This review contains spoilers.
If series one provided the “freshness” with the launch of Channel 4’s hip new student comedy, while series two supplied the “meatiness” in its sinewy gags and drama, then series three has been Fresh Meat’s baggy cellophane wrapping; a futile attempt to retain some goodness before the whole thing begins to whiff of diminishing returns.
This week’s finale makes for a fitting summary of the entire third series of Meat: the drama is well-done but big laughs are rare. It seems the characters are too busy for comedy set-pieces now they’re all so committed to their various relationships and rivalries. Josie (Kimberly Nixon) and Kingsley’s (Joe Thomas) relationship is now open as well as doomed, the fragile friendship of Vod and Oregon is falling apart over student politics, and Howard the bespectacled geek (Greg McHugh) has improbably hit it off with Candice (Faye Marsay). Even JP (Jack Whitehall) is smitten, albeit mostly with himself.
Aside from scattered giggles almost exclusively derived from Tories and slugs, the episode is an oddly downbeat affair. Where Vod (Zawe Ashton) and Oregon’s (Charlotte Ritchie) spats have been ripe for the comedic picking in the past, their student union election rivalry ends flatly with a homophobic rant, a bland truce and a missing punch-line.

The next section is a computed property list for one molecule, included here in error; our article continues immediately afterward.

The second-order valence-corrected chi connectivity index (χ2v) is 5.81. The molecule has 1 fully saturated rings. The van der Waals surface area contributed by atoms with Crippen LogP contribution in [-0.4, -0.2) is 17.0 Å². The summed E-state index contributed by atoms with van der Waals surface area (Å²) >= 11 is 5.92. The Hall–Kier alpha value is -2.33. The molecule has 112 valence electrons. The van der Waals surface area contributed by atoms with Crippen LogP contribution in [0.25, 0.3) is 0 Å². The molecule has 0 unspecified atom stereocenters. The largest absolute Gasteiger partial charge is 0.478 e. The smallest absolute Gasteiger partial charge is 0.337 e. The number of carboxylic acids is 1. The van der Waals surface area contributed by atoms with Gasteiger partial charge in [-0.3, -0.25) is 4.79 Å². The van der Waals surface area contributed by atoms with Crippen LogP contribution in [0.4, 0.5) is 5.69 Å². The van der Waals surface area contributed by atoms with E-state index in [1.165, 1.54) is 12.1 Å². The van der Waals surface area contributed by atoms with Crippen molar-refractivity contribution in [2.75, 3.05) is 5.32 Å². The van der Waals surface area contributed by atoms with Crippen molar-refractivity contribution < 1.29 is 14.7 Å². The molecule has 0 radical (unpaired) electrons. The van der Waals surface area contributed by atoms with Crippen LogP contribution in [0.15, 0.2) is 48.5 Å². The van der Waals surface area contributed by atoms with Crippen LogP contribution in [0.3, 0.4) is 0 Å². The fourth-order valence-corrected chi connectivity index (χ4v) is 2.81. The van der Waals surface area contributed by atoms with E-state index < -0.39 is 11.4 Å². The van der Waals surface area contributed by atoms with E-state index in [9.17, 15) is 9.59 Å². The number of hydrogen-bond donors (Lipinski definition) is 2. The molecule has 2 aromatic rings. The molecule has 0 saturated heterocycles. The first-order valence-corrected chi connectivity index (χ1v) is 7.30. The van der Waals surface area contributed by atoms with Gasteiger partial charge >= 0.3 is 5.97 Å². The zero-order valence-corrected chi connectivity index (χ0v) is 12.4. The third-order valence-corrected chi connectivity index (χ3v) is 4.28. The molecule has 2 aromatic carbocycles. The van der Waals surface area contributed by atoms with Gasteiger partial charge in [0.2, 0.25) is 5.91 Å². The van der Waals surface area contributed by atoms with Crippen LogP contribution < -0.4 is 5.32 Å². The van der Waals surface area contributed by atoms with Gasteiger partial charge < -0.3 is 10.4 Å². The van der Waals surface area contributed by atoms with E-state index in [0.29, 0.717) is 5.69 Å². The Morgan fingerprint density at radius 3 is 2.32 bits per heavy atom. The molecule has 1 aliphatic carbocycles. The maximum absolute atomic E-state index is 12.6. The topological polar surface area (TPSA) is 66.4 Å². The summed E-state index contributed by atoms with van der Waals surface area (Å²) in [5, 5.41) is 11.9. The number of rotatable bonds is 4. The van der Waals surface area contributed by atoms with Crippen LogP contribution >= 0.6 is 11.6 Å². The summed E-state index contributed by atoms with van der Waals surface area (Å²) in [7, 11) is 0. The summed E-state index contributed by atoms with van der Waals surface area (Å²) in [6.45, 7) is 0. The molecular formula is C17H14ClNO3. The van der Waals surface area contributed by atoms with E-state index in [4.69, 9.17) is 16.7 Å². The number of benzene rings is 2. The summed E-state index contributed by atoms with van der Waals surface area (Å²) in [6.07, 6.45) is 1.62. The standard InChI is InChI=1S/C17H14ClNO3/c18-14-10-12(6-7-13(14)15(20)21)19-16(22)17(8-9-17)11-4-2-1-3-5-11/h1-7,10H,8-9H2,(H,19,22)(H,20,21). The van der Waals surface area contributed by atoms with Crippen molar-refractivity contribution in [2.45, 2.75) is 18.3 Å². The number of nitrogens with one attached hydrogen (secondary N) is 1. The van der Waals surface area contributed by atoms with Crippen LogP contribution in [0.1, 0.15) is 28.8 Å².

Meanwhile, that “will-they-won’t-they?” question forever hovering over Josie and Kingsley has finally been answered with a blunt “they won’t”.
It’s fun to see Howard, everyone’s favourite recluse, finally get some luck with the ladies, yet even he struggles to lift the mood as he tries to date his new girlfriend like a normal human. Since being the solitary weirdo was really Howard’s “thing”, this may well mark some loss of the underused character’s comic potential.
In the place of series two’s climactic cliff-hanger, most loose ends are hastily knotted with a residual feeling that this is a show that isn’t really going anywhere; Josie and Kingsley have broken up, Vod and Oregon have made up, and JP is as “horny” as he was in series one. Despite all the insight, wit and drama of series three, Fresh Meat appears to have reached its expiration date, forlorn and out of ideas.